The train sequence was a great plus but only as an idea since it was executed with a tacky sense of contemporary Indian scenography. The white Ambassador car laden with loud speakers and Khadi Clad politicians was delicious, the Dhobi ghat lost in execution, the kids on a bicycle pile reminded me of rickshaws seized by the Municipality and dumped on the Yamuna Ghat. The turban tableaux on the rickshaw were limp…err not potent. The rickshaw cracker display was fun, but pretty much all else was inept. More particularly the jazzed up handloom float paying lip service to the poor weavers of India, looked as doomed as their disappearing livelihood. The take off on labourers carrying bricks on their heads running helter-skelter was in poor taste. Remember they were the true heroes who slogged to build the stadia.
The classical dance forms of India – hugely ignored by Indian media and pedagogues alike got a teaser as a visual metaphor. Sonal Mansingh says she has had SMS’s since the opening from parents wanting their kids to learn! But are we not de-valuing the most venerable time honoured forms thematically, stylistically and choreographically by clubbing them together as an assembly line presentation? The melting pot puree syndrome of mega shows hard pressed for time can get away with murky murder.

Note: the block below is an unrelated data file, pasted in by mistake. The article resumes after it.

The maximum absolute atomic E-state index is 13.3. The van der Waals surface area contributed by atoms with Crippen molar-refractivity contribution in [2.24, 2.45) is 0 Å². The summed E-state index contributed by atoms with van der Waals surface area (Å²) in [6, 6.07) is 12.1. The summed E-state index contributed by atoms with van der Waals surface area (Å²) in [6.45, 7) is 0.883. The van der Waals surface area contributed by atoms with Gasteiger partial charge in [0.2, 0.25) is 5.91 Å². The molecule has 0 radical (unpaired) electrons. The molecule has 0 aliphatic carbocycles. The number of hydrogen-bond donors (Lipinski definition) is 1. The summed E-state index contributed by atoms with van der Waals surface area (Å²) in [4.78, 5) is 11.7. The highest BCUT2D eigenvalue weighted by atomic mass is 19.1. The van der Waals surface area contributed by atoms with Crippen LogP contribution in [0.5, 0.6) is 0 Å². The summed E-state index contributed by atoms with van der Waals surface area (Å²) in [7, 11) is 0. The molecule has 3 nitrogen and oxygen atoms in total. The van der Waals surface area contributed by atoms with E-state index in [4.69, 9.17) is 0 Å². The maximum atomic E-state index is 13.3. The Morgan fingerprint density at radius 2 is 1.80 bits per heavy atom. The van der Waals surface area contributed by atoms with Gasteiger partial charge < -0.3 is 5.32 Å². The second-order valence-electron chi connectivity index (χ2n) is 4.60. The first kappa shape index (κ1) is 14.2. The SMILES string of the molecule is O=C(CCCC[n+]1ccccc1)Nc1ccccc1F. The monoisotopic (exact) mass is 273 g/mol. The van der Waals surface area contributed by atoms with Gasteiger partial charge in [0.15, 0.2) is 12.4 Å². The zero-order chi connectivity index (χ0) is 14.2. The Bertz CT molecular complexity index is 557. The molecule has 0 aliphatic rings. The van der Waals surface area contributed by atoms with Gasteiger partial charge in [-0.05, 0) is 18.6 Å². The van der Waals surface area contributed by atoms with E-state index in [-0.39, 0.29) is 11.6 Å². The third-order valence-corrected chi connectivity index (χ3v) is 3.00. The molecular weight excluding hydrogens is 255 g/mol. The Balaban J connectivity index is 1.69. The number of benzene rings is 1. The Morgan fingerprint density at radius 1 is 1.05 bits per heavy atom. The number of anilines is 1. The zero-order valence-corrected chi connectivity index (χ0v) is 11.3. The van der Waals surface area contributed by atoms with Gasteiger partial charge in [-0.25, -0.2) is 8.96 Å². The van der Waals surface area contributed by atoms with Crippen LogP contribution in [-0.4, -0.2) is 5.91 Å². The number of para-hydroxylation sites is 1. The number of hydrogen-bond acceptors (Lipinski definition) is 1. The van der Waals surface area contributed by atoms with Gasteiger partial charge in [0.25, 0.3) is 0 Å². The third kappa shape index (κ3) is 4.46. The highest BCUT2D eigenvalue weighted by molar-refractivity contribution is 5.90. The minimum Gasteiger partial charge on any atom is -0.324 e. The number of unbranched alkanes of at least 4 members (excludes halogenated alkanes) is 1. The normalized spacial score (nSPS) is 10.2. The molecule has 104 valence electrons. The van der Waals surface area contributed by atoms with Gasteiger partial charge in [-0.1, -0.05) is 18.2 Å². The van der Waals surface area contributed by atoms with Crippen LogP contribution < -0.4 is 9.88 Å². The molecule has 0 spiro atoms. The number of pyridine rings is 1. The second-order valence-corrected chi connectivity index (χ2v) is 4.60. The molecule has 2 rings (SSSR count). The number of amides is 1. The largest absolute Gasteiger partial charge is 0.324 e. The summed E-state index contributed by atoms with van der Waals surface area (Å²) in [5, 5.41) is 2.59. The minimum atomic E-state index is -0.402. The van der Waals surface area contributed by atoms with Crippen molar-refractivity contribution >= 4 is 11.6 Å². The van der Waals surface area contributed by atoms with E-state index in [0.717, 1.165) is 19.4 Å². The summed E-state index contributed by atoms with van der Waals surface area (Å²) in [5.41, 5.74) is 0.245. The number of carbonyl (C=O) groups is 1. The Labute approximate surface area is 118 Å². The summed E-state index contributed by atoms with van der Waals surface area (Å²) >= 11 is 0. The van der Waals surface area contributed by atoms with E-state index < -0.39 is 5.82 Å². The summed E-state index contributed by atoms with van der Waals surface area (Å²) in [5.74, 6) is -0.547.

I think we need to be as careful as the West is about their classic forms. No Opera and Ballet can be trivialized or messed around with. Nor did we at the opening, but our great masters may need a crash course on economy of scale and visibility if they have to be a part of Mega Shows. This sector, I feel lacked the eloquence of silence – desperately needed – perhaps it should have been paced with the quiet grace of a solo performer commanding a grand presence. Video links on the balloon could have helped to etch elusive details but were totally absent on nuances such as for ‘Abhinay’ or the expression of an ustad tuning in. I still recall the sole presence of a ‘Nayak’ from a village in Gujarat singing from on top of the Eiffel Tower mesmerizing million in Paris at the opening of the French Festival of India.
Modernity ? Oh please …spare us the Neon LED’s on ply board sitars and tablas ! What then constitutes New India ? I believe the evergreen spontaneity of our ancient people, reinventing, adapting, moving on with dignity while acquiring an original edge. The knowledge economy has myopically ignored their capacity to create non-imitative content.
Do the Theyyam Masked dancers of Kerala - as part of their profound ritual performance feel comfortable when pulled out of context and used as mere props for colourful pageantry ? Do they get a better sense of themselves being part of the whole we call India ?